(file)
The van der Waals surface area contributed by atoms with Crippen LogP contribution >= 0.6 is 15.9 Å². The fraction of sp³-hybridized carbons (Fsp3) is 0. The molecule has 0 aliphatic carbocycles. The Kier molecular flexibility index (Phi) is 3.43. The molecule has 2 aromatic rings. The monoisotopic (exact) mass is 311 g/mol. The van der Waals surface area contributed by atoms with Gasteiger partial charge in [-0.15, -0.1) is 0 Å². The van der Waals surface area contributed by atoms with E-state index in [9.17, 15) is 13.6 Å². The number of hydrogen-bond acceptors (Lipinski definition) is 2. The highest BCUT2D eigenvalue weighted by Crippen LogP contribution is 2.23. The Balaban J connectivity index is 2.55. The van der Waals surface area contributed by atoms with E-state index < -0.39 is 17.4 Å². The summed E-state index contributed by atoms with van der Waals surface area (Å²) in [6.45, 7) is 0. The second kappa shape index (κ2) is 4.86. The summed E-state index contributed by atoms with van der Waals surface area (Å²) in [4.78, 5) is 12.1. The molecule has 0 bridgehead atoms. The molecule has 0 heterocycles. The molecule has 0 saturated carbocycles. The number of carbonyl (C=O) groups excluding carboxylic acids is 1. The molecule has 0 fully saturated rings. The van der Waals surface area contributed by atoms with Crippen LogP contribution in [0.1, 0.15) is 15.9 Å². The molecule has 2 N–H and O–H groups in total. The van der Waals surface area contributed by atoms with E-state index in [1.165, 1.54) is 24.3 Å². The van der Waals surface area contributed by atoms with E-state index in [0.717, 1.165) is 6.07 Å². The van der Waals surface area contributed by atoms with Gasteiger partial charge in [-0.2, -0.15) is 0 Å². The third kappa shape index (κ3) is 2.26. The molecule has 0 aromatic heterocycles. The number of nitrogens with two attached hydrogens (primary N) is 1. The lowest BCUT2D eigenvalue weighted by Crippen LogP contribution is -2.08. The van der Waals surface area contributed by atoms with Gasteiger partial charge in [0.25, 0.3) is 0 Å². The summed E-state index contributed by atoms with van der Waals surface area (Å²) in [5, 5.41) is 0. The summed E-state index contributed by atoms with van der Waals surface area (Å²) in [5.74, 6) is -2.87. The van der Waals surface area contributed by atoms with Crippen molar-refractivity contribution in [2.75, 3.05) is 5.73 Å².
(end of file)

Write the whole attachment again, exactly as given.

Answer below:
The van der Waals surface area contributed by atoms with Crippen LogP contribution >= 0.6 is 15.9 Å². The fraction of sp³-hybridized carbons (Fsp3) is 0. The molecule has 0 aliphatic carbocycles. The Kier molecular flexibility index (Phi) is 3.43. The molecule has 2 aromatic rings. The monoisotopic (exact) mass is 311 g/mol. The van der Waals surface area contributed by atoms with Gasteiger partial charge in [-0.15, -0.1) is 0 Å². The van der Waals surface area contributed by atoms with E-state index in [9.17, 15) is 13.6 Å². The number of hydrogen-bond acceptors (Lipinski definition) is 2. The highest BCUT2D eigenvalue weighted by Crippen LogP contribution is 2.23. The Balaban J connectivity index is 2.55. The van der Waals surface area contributed by atoms with E-state index < -0.39 is 17.4 Å². The summed E-state index contributed by atoms with van der Waals surface area (Å²) in [6.45, 7) is 0. The second kappa shape index (κ2) is 4.86. The summed E-state index contributed by atoms with van der Waals surface area (Å²) in [4.78, 5) is 12.1. The molecule has 0 bridgehead atoms. The molecule has 0 heterocycles. The molecule has 0 saturated carbocycles. The number of carbonyl (C=O) groups excluding carboxylic acids is 1. The molecule has 0 fully saturated rings. The van der Waals surface area contributed by atoms with Crippen LogP contribution in [0.1, 0.15) is 15.9 Å². The molecule has 2 N–H and O–H groups in total. The van der Waals surface area contributed by atoms with E-state index in [1.165, 1.54) is 24.3 Å². The van der Waals surface area contributed by atoms with E-state index in [0.717, 1.165) is 6.07 Å². The van der Waals surface area contributed by atoms with Gasteiger partial charge in [-0.2, -0.15) is 0 Å². The third kappa shape index (κ3) is 2.26. The molecule has 0 aromatic heterocycles. The number of nitrogens with two attached hydrogens (primary N) is 1. The lowest BCUT2D eigenvalue weighted by Crippen LogP contribution is -2.08. The van der Waals surface area contributed by atoms with Gasteiger partial charge in [0.25, 0.3) is 0 Å². The summed E-state index contributed by atoms with van der Waals surface area (Å²) in [5, 5.41) is 0. The summed E-state index contributed by atoms with van der Waals surface area (Å²) in [5.74, 6) is -2.87. The van der Waals surface area contributed by atoms with Crippen molar-refractivity contribution in [2.75, 3.05) is 5.73 Å².